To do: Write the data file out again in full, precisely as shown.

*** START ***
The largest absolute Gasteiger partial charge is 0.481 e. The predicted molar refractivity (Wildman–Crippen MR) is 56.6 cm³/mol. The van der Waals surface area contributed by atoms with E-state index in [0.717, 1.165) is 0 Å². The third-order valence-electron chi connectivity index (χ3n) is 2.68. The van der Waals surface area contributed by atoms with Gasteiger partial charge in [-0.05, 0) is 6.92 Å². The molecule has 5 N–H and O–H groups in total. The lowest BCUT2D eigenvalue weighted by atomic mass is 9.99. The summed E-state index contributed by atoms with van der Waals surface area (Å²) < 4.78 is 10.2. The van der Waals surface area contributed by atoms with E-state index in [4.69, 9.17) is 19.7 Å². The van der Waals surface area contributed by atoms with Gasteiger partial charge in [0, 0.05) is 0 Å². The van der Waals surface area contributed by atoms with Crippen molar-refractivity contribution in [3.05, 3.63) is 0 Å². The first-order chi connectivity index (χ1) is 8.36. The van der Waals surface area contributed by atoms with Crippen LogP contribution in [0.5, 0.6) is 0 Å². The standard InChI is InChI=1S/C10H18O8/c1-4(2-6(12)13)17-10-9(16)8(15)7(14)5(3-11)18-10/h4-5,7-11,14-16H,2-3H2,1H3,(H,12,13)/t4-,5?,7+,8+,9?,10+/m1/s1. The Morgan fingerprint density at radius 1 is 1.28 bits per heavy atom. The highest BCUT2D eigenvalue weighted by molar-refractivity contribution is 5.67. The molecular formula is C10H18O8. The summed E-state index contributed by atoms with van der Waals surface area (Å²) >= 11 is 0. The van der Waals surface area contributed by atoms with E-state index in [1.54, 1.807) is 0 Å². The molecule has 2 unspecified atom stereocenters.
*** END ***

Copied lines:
The largest absolute Gasteiger partial charge is 0.481 e. The predicted molar refractivity (Wildman–Crippen MR) is 56.6 cm³/mol. The van der Waals surface area contributed by atoms with E-state index in [0.717, 1.165) is 0 Å². The third-order valence-electron chi connectivity index (χ3n) is 2.68. The van der Waals surface area contributed by atoms with Gasteiger partial charge in [-0.05, 0) is 6.92 Å². The molecule has 5 N–H and O–H groups in total. The lowest BCUT2D eigenvalue weighted by atomic mass is 9.99. The summed E-state index contributed by atoms with van der Waals surface area (Å²) < 4.78 is 10.2. The van der Waals surface area contributed by atoms with E-state index in [4.69, 9.17) is 19.7 Å². The van der Waals surface area contributed by atoms with Gasteiger partial charge in [0, 0.05) is 0 Å². The van der Waals surface area contributed by atoms with Crippen molar-refractivity contribution in [3.05, 3.63) is 0 Å². The first-order chi connectivity index (χ1) is 8.36. The van der Waals surface area contributed by atoms with Crippen LogP contribution in [0.5, 0.6) is 0 Å². The standard InChI is InChI=1S/C10H18O8/c1-4(2-6(12)13)17-10-9(16)8(15)7(14)5(3-11)18-10/h4-5,7-11,14-16H,2-3H2,1H3,(H,12,13)/t4-,5?,7+,8+,9?,10+/m1/s1. The Morgan fingerprint density at radius 1 is 1.28 bits per heavy atom. The highest BCUT2D eigenvalue weighted by molar-refractivity contribution is 5.67. The molecular formula is C10H18O8. The summed E-state index contributed by atoms with van der Waals surface area (Å²) >= 11 is 0. The van der Waals surface area contributed by atoms with E-state index in [1.54, 1.807) is 0 Å². The molecule has 2 unspecified atom stereocenters.